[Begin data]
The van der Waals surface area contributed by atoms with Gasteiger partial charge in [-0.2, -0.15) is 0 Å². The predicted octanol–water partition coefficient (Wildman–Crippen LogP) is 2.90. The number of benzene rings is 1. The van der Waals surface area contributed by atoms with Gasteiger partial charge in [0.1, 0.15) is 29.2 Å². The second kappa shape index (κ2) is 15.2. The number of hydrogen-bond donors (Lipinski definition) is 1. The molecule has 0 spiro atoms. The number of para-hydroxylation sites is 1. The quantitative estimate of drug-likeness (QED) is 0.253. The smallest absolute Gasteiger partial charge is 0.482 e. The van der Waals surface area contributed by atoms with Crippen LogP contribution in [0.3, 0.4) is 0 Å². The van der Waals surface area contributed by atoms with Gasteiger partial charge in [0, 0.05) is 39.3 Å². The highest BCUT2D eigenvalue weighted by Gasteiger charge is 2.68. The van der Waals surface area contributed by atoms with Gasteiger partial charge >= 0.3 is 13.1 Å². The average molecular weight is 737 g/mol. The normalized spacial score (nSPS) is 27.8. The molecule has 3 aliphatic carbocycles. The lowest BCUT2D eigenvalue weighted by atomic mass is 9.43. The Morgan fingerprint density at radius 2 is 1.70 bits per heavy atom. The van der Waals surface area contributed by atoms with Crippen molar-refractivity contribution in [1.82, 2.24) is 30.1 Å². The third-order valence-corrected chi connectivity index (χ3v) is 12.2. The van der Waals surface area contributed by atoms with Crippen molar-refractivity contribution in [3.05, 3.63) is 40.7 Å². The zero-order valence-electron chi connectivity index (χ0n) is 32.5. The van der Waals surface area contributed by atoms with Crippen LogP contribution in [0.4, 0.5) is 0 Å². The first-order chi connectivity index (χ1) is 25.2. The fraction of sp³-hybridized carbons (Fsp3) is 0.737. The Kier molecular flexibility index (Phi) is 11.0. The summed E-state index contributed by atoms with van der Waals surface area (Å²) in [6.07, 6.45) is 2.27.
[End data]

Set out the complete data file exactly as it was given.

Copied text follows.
The van der Waals surface area contributed by atoms with Gasteiger partial charge in [-0.2, -0.15) is 0 Å². The predicted octanol–water partition coefficient (Wildman–Crippen LogP) is 2.90. The number of benzene rings is 1. The van der Waals surface area contributed by atoms with Gasteiger partial charge in [0.1, 0.15) is 29.2 Å². The second kappa shape index (κ2) is 15.2. The number of hydrogen-bond donors (Lipinski definition) is 1. The molecule has 0 spiro atoms. The number of para-hydroxylation sites is 1. The quantitative estimate of drug-likeness (QED) is 0.253. The smallest absolute Gasteiger partial charge is 0.482 e. The van der Waals surface area contributed by atoms with Crippen LogP contribution in [0.3, 0.4) is 0 Å². The van der Waals surface area contributed by atoms with Gasteiger partial charge in [0, 0.05) is 39.3 Å². The highest BCUT2D eigenvalue weighted by Gasteiger charge is 2.68. The van der Waals surface area contributed by atoms with Gasteiger partial charge >= 0.3 is 13.1 Å². The average molecular weight is 737 g/mol. The normalized spacial score (nSPS) is 27.8. The molecule has 3 aliphatic carbocycles. The lowest BCUT2D eigenvalue weighted by atomic mass is 9.43. The Morgan fingerprint density at radius 2 is 1.70 bits per heavy atom. The van der Waals surface area contributed by atoms with Crippen molar-refractivity contribution in [1.82, 2.24) is 30.1 Å². The third-order valence-corrected chi connectivity index (χ3v) is 12.2. The van der Waals surface area contributed by atoms with Crippen molar-refractivity contribution in [3.05, 3.63) is 40.7 Å². The zero-order valence-electron chi connectivity index (χ0n) is 32.5. The van der Waals surface area contributed by atoms with Crippen LogP contribution in [0.4, 0.5) is 0 Å². The first-order chi connectivity index (χ1) is 25.2. The fraction of sp³-hybridized carbons (Fsp3) is 0.737. The Kier molecular flexibility index (Phi) is 11.0. The summed E-state index contributed by atoms with van der Waals surface area (Å²) in [6.07, 6.45) is 2.27.